WATCH: Jewish Players on Israeli National Baseball Team Visit Country for First Time

Players for Israel’s World Baseball Classic team are visiting Israel to spark interest in the sport ahead of the competition in March, the Associated Press reported Wednesday.

The players visited the holy sites in Jerusalem, Tel Aviv, the Dead Sea, and an air force base, and put on a baseball clinic for local youth.

The goal of the tour was to build a bond between the players and their Jewish heritage, who which qualifies them to play for the Israeli team under the World Baseball Classic’s rules.

“Many of them didn’t have bar mitzvahs,” Peter Kurz, president of the Israel Association of Baseball, told the AP. “But they are getting much more in contact with their heritage playing for Israel and being here.”

Soccer and basketball are the country’s most popular sports, while baseball has yet to generate much support. The Israel Baseball League, which was established in 2007 and consisted exclusively of foreign players, only lasted a single year.

The Israeli team is ranked 41st worldwide. They won a qualifying round in September to secure a spot in the 16-team tourney, which will take place in South Korea. Team member and former Mets first baseman Ike Davis, whose mother is Jewish, expressed hope that having an Israeli team participate will spark greater Israeli interest in the sport.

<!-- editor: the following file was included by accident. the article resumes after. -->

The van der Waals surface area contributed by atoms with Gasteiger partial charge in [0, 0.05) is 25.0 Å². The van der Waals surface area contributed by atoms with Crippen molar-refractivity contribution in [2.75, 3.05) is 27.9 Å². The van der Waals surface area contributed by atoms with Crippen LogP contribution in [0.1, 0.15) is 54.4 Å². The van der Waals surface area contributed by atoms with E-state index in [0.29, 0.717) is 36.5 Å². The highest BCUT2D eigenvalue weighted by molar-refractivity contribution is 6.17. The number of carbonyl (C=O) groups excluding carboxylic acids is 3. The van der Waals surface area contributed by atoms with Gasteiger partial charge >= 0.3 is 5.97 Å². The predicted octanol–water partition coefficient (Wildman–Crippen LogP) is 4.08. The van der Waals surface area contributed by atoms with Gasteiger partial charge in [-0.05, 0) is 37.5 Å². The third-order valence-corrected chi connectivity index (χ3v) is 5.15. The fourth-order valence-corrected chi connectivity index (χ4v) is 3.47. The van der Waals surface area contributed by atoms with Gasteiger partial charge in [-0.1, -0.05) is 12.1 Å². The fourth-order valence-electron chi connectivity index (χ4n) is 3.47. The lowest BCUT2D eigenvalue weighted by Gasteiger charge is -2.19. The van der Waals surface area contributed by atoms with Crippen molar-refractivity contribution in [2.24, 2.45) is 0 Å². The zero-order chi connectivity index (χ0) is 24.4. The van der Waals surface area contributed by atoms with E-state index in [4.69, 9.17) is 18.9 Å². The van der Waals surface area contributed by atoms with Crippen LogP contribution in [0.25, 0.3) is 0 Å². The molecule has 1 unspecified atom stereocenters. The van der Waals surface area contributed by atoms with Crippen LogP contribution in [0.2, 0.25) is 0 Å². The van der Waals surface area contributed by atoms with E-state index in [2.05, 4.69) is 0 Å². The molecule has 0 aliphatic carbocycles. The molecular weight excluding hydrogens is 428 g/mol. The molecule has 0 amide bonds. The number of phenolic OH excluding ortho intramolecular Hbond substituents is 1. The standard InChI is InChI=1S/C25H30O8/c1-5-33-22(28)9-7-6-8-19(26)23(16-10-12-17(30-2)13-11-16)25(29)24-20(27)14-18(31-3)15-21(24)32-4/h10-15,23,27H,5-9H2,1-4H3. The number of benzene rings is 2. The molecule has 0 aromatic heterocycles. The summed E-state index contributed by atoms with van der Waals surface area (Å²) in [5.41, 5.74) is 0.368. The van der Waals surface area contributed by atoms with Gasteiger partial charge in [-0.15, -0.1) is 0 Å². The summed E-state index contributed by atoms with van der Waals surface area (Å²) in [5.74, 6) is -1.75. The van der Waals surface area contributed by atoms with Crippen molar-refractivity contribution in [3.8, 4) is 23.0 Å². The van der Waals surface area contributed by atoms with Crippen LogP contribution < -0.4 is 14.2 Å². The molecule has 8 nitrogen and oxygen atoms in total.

Davis said the experience made him want to connect more with his family history. “I feel like that’s what basically Israel was born on,” he said. “Jewish people have a home here no matter where they live.”

He also expressed pride in wearing the uniform of team Israel. “It’s representing your past, your heritage, your history. What’s in your blood,” he said.

Mets infielder Ty Kelly added that he was proud to be on the Israeli team, and likened his participation on the team with his call up to the major leagues last year after eight years in the minors. “I hope that I am not taking it too lightly. It’s definitely an honor,” he said. Kelly said that he was inspired by a visit on Friday night to the Western Wall, where worshipers were singing and dancing, exhibiting the sort of energy he usually associated with fans at a sporting event.

“I feel like I should do more. I feel like I need to study as much as I can and stay connected as much as possible,” Kelly said. “I want to have as much depth in this as possible and not just something where I go play baseball for a tournament and it means nothing else.”

[Photo: Margo Sugarman / Israel Association of Baseball ]